Are you and your family ready for severe weather?
TORNADOES ARE AMONG NATURE’S MOST VIOLENT and unpredictable storms, and Texas regularly sees plenty of them. Survival is a matter of planning and preparation. In Texas, tornadoes are more prevalent from April through July, with May and June being the peak months. But remember: like thunderstorms, tornadoes can form any time of the year and occur in every state in the country. One of the most alarming aspects of tornadoes is their randomness; there’s no telling whose home it will miss and whose it will hit. Your best defense is to be alert and prepared.
BE PREPARED BEFOREHAND
Pay attention to local weather reports. You can get reliable information from broadcasts on a National Oceanic and Atmospheric Administration weather radio and via free alerts by apps on your mobile phone or other devices. If you use a mobile app, plan to use it sparingly to save power on your device if the electricity goes out.
Develop a family emergency plan. Make sure everyone in the family knows where to go in case a tornado warning is issued while they’re at home, school, work, or on the road.
Assemble a family emergency supply kit. Make certain everything you need is in one specific, easy-to-access location. Perishable items should be changed or replaced every six months. More information on assembling a kit can be found on the Federal Emergency Management Agency’s website, ready.gov.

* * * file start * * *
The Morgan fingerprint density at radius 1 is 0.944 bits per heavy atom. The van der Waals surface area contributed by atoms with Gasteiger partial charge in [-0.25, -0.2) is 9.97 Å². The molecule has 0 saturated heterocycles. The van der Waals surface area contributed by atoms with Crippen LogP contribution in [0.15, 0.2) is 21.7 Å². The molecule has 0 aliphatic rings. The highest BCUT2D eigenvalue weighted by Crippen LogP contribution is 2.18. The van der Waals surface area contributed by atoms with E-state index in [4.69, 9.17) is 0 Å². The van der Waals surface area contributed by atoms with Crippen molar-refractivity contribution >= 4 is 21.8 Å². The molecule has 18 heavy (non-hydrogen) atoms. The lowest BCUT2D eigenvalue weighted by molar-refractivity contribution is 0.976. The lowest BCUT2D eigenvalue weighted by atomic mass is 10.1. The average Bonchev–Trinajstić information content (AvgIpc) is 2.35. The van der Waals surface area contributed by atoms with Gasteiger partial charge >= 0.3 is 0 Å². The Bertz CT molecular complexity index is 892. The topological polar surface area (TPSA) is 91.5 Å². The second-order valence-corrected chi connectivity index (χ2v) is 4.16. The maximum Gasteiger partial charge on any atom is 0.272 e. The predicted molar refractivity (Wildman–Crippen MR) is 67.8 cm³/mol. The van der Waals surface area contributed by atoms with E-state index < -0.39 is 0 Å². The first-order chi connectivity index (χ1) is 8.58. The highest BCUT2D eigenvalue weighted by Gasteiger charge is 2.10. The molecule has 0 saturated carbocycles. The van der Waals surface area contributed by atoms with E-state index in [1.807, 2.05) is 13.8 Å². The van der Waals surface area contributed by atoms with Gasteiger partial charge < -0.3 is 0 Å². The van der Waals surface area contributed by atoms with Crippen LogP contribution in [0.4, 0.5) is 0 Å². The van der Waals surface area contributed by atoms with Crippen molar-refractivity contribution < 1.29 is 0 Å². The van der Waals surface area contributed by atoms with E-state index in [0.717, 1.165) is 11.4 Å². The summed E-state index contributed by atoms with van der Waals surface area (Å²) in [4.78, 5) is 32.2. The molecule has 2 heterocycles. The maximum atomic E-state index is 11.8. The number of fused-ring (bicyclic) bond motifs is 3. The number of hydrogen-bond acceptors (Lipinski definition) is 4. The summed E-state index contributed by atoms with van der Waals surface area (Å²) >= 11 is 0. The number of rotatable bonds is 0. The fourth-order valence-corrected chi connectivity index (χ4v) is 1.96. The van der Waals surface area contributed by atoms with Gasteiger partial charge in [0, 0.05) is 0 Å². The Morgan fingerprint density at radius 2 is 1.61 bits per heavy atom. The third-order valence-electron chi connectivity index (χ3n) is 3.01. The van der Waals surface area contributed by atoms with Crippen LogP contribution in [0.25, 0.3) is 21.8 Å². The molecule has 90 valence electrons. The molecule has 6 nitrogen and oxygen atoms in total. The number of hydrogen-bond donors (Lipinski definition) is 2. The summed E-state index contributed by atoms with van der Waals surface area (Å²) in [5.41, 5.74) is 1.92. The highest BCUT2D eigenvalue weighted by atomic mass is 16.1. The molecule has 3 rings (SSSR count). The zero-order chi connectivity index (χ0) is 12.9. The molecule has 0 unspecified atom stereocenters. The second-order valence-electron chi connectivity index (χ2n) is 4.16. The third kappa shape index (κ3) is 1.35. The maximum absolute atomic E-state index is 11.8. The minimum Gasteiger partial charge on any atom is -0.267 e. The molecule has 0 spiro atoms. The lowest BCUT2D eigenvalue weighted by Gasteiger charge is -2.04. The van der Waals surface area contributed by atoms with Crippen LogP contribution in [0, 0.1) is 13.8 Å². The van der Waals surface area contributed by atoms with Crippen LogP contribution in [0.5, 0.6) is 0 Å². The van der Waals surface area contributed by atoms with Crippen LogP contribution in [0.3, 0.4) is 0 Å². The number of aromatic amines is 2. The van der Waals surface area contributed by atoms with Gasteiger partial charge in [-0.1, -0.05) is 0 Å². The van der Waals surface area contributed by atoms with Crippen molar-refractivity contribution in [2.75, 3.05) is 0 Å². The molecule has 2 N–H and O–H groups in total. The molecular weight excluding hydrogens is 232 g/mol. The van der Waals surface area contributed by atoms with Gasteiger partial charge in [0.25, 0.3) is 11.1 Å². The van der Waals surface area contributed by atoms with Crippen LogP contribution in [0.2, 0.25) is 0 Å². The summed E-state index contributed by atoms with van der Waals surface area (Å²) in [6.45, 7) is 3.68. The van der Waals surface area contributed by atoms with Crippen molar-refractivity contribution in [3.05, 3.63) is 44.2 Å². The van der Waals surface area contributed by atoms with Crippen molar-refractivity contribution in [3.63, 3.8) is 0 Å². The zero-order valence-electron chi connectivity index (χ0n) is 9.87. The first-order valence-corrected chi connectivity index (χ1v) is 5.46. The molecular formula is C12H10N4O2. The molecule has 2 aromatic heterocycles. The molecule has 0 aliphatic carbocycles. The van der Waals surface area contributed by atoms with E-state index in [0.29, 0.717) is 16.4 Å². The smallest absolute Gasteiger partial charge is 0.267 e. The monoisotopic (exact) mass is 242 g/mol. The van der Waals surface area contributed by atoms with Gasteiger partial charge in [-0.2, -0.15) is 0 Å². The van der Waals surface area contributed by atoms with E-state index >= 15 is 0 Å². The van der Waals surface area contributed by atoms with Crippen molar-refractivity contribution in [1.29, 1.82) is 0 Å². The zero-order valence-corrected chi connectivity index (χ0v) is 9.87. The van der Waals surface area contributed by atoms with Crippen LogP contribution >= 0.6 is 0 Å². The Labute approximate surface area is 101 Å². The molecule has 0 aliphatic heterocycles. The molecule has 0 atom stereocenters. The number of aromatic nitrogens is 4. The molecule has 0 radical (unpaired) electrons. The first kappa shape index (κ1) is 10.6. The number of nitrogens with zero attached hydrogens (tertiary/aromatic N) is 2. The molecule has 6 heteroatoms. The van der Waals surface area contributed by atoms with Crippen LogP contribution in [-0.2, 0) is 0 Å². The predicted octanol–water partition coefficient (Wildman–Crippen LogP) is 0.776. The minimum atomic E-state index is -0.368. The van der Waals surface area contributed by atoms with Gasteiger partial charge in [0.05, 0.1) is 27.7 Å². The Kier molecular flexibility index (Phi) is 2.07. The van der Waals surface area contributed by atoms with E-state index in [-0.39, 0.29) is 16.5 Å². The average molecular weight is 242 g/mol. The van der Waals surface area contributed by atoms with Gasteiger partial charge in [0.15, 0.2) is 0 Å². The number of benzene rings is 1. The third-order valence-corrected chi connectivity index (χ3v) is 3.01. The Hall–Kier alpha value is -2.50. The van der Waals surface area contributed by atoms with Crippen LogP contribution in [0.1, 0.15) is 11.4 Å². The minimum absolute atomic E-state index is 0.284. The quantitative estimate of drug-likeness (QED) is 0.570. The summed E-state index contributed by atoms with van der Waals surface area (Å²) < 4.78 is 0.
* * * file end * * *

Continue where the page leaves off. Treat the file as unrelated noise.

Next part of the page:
During any emergency, follow local officials’ instructions. Take time before bad weather arrives to learn about emergency plans established in your area by state and local governments.
STAY ALERT AFTERWARD
Continue to monitor local radio or TV for emergency information and the potential of additional storms.
Be aware of possible structural, electrical, or gas leak hazards in and around recovery sites. If you see these hazards, report them to the proper local authorities and/or utilities. Do not touch downed power lines or objects that are in contact with them. Call Farmers EC at 903-455-1715 to report downed power lines.
TAKE ADVANTAGE OF RESOURCES
The following websites and apps can help you stay informed, connected, and prepared before, during, and after a tornado.
National Weather Service
Federal Emergency Management Agency
Centers for Disease Control and Prevention
Nixle: Gathers and distributes weather advisories from over 5,000 public safety agencies, such as local fire departments and emergency management agencies.
American Red Cross Tornado: Find step-by-step instructions on how to prepare for and recover from a tornado. Provides live tornado warnings, a map, and an “I’m Safe” button allowing those affected by recent tornadoes to notify family and friends.
American Red Cross First Aid: Offers safety tips specifically for bad weather and natural disasters, including tornadoes. All info is downloaded with the app, so an Internet connection is not required, and a 911 integration feature allows emergency phone calls to be made directly from the app.
Save on your Electric bill and Request our Farmers EC Home Energy Efficiency Guide in the Efficiency hub.